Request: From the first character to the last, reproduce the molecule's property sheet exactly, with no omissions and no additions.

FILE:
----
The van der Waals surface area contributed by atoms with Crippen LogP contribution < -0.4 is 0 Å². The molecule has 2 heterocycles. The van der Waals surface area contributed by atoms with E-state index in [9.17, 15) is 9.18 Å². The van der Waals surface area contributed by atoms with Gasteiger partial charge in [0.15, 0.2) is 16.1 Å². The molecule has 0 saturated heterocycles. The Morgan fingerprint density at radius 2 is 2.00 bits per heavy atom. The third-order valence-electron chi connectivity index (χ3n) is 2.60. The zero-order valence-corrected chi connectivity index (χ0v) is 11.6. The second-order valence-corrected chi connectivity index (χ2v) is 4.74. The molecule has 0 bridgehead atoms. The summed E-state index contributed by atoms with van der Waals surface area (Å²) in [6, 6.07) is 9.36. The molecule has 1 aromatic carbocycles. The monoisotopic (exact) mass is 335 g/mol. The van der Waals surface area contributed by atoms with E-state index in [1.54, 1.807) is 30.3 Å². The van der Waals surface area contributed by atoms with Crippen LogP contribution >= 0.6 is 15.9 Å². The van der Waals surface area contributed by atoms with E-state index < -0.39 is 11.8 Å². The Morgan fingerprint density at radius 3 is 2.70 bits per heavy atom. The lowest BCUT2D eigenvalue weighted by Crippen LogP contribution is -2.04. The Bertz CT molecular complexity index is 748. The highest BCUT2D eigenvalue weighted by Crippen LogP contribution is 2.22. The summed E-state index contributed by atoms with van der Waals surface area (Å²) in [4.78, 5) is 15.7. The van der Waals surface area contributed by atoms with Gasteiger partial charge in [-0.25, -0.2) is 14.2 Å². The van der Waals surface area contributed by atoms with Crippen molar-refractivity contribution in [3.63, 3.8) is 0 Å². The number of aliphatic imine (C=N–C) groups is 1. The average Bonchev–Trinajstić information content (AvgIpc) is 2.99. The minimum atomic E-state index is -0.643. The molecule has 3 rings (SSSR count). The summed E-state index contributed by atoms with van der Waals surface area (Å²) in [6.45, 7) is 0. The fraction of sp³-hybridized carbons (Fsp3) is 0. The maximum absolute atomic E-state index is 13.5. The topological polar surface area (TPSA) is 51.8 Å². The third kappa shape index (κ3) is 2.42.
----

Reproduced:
The van der Waals surface area contributed by atoms with Crippen LogP contribution < -0.4 is 0 Å². The molecule has 2 heterocycles. The van der Waals surface area contributed by atoms with E-state index in [9.17, 15) is 9.18 Å². The van der Waals surface area contributed by atoms with Gasteiger partial charge in [0.15, 0.2) is 16.1 Å². The molecule has 0 saturated heterocycles. The Morgan fingerprint density at radius 2 is 2.00 bits per heavy atom. The third-order valence-electron chi connectivity index (χ3n) is 2.60. The zero-order valence-corrected chi connectivity index (χ0v) is 11.6. The second-order valence-corrected chi connectivity index (χ2v) is 4.74. The molecule has 0 bridgehead atoms. The summed E-state index contributed by atoms with van der Waals surface area (Å²) in [6, 6.07) is 9.36. The molecule has 1 aromatic carbocycles. The monoisotopic (exact) mass is 335 g/mol. The van der Waals surface area contributed by atoms with E-state index in [1.54, 1.807) is 30.3 Å². The van der Waals surface area contributed by atoms with Crippen LogP contribution >= 0.6 is 15.9 Å². The van der Waals surface area contributed by atoms with E-state index < -0.39 is 11.8 Å². The Morgan fingerprint density at radius 3 is 2.70 bits per heavy atom. The lowest BCUT2D eigenvalue weighted by Crippen LogP contribution is -2.04. The Bertz CT molecular complexity index is 748. The highest BCUT2D eigenvalue weighted by Crippen LogP contribution is 2.22. The summed E-state index contributed by atoms with van der Waals surface area (Å²) in [4.78, 5) is 15.7. The van der Waals surface area contributed by atoms with Gasteiger partial charge in [-0.25, -0.2) is 14.2 Å². The van der Waals surface area contributed by atoms with Crippen molar-refractivity contribution in [3.63, 3.8) is 0 Å². The number of aliphatic imine (C=N–C) groups is 1. The average Bonchev–Trinajstić information content (AvgIpc) is 2.99. The minimum atomic E-state index is -0.643. The molecule has 3 rings (SSSR count). The summed E-state index contributed by atoms with van der Waals surface area (Å²) in [6.45, 7) is 0. The fraction of sp³-hybridized carbons (Fsp3) is 0. The maximum absolute atomic E-state index is 13.5. The topological polar surface area (TPSA) is 51.8 Å². The third kappa shape index (κ3) is 2.42.